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The Young Fresh Fellows’ music is sort of a cross between The Kinks and The Sonics, with a touch of early Pink Floyd thrown in. Garage anthems, beautiful pop melodies and dueling psychedelic guitar solos are offset by oddities such as Tad singing a warped version of Neil Sedaka’s Calendar Girl (January, it was very cold / February, it was still real cold). Their live show is a bundle of energy, top-notch musicianship and humor. Band members are roughly in their fifties, but when Tad puts on a hat that covers his salt and pepper hair he suddenly becomes a 10-year-old boy playing incredible fills. Kurt jumps up and down maniacally and leans into Scott while ripping out psychedelic solos from the depths of H.P. Lovecraft’s mind. Scott is the leader and focal point, providing intricate lyrics delivered with a simple everyman’s voice. And Jim, not to be outdone by Kurt, is a kinetic kewpie doll pounding out the bass, the bass, the bass.

It’s difficult to choose a single song as a favorite, but one that resonates with me is Searchin’ U.S.A. from their Topsy Turvy album.

I’ve been to Pauline’s Café in Bellingham
Jack said he’d be with me in a minute
I asked him for a glass of water
He said, “What for, you want to put some LSD in it?
There’s already speed and marijuana in the hash browns
Pauline always gets a kick out of that crack
And that kind of service brings the customers back

Pauline’s Café, which opened in the 60s, was a legendary diner in Bellingham, barely wide enough to walk through from front to back, simply a counter with barstools. By the 80s the owners were in the autumn of their lives but were full of vinegar and enjoyed messing with the college students. One of Pauline’s strict rules was no dessert until you cleaned your plate. Searchin’ U.S.A. offers up several slices of life that I have experienced (verse 2 begins: Well, I’ve been to the Alderwood Mall…) encased in poppy Americana-esque music.

There are those of us who see the “Seattle sound” as something that existed long before grunge was conceived. The Young Fresh Fellows are the heirs to this wild, dirty, thumping throne of sound born with The Wailers and The Sonics. Check them out and file the experience under Mind Blown!

From The Blues To Infinity

One of the most fascinating aspects of popular music is the interrelationship of different genres and the evolution/mixture of older genres into newer ones. This is a dense sentence which could earn me a professorship somewhere, but the gist of it is simply: music evolves. Rock and roll didn’t just happen one day. Early rock came out of blues, country, R&B (not the same thing as what we call R&B these days), Western swing, boogie woogie and honky tonk to name just a few genres. Certain songs have been around for a looooooong time and have evolved through a variety of styles.

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Submitted for your approval today is Baby Please Don’t Go, a tune that most likely originated as a slave song in the distant mists of time. Its first popular recording came in 1935 from Big Joe Williams, performed in an old-timey blues style. I’m going to venture a guess that many people think of Stevie Ray Vaughan or Cream when they hear the term “blues”, and while these are in fact blues performers, 1935 blues sound quite unlike their modern cousin. Instruments were often primitive, cigar box guitars and washtub basses for example. Recording technology was not so advanced. And many of the surviving recordings from the time period are not in great shape, so there’s a lot of hissing and popping that I associate with the genre.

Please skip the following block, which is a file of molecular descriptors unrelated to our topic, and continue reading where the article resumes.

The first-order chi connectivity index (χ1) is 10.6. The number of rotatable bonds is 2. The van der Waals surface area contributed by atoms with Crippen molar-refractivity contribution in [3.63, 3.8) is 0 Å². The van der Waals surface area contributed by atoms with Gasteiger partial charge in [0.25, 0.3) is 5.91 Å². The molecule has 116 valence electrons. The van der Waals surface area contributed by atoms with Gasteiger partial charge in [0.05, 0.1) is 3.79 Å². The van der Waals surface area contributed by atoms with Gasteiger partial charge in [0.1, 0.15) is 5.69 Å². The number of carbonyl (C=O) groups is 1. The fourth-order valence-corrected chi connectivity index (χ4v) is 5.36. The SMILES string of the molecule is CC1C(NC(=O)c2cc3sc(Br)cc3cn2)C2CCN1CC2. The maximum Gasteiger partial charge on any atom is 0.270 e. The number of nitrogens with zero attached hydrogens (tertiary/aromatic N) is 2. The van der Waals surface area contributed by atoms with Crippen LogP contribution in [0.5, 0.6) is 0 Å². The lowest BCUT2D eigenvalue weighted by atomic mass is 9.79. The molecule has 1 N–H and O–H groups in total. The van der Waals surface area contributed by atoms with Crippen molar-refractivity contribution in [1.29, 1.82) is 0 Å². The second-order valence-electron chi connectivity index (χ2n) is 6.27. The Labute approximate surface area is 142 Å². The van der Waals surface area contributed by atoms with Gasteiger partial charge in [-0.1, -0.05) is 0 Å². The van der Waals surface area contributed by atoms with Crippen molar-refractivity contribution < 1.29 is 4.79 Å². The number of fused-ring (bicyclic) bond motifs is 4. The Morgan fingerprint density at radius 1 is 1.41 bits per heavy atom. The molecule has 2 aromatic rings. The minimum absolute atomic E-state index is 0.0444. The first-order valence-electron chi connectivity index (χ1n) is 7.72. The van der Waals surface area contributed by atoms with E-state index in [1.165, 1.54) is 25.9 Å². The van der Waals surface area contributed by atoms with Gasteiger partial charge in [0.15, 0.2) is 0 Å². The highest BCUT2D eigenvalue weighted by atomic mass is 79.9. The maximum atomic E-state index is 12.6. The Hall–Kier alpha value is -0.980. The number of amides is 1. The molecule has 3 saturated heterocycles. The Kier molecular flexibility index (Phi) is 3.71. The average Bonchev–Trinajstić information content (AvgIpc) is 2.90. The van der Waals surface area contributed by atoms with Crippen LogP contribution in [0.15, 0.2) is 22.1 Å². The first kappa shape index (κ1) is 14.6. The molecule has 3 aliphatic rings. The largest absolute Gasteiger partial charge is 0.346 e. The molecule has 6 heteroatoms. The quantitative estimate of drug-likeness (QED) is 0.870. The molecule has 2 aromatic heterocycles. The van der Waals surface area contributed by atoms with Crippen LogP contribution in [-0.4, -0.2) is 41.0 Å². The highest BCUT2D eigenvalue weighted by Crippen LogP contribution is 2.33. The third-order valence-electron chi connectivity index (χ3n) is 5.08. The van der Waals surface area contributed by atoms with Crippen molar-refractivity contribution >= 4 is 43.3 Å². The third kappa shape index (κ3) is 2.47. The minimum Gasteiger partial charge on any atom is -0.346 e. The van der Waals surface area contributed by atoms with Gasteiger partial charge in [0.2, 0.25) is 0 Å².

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Williams’ song became quite popular (today being perhaps the most-recorded song in history) and was recorded by a variety of blues legends including Lightnin’ Hopkins (1947), John Lee Hooker (1949), Big Bill Broonzy (1952) and most famously by Muddy Waters in 1953. Waters’ version, known as Turn Your Light Down Low, is a nod to the future, a more urban (and electric) blues, and a jumping off point for rock bands in the 60s.

Amongst all these blues, The Orioles recorded a doo wop version of Baby Please Don’t Go in 1952 that was a hit. Their interpretation combines early R&B accompaniment with doo wop vocals, creating a much different feel than the earlier blues versions. Ray Charles also performed an amazing R&B take on the song featuring female backup singers, and, well, Ray.

As the blues became electric, rock and roll began to emerge as a distinct genre. Billy Lee Riley, a member of Sun Records rockabilly stable, recorded a version in 1957 that maintained some of the blues elements, but that featured a distinctly upbeat feel. But the real rock explosion came in 1964 when Van Morrison’s band Them recorded a hit which remains the version people are probably most familiar with today.

Other rock bands followed with the own versions: Paul Revere and The Raiders (1966), The Ballroom (1967), Ted Nugent’s psychedelic group The Amboy Dukes (1968), AC/DC (1975) as a single that reached #10 in Australia, and the Rolling Stones with Muddy Waters in 1981. Each group brought their own interpretation to this now-classic song. And the recordings continue with Cowboy Junkies, Aerosmith and Tom Petty in more recent years. The song provides a veritable geological strata of popular American musical styles. Pretty cool.

So check out these artists, if not to listen to Baby Please Don’t Go, then to hear a wide variety of styles and perhaps to detect common elements that lead from one style to another. It’s a great big beautiful world of music out there (to badly misquote Louis Armstrong and Devo), so take a chance on something new. Or something blues. You choose.

Later, gotta snooze.

What’s New Wave in the Library

I’m a categorizer. Okay, in reality I’m a lazy categorizer. I don’t really care about absolute rigid labels, but when organizing music on my computer (and oh yes I do realize how nerdy that sounds) I like to put bands into categories that make sense to me. When it comes to the term new wave, I tend to think of most any new music I was introduced to from 1979 to the early 80s.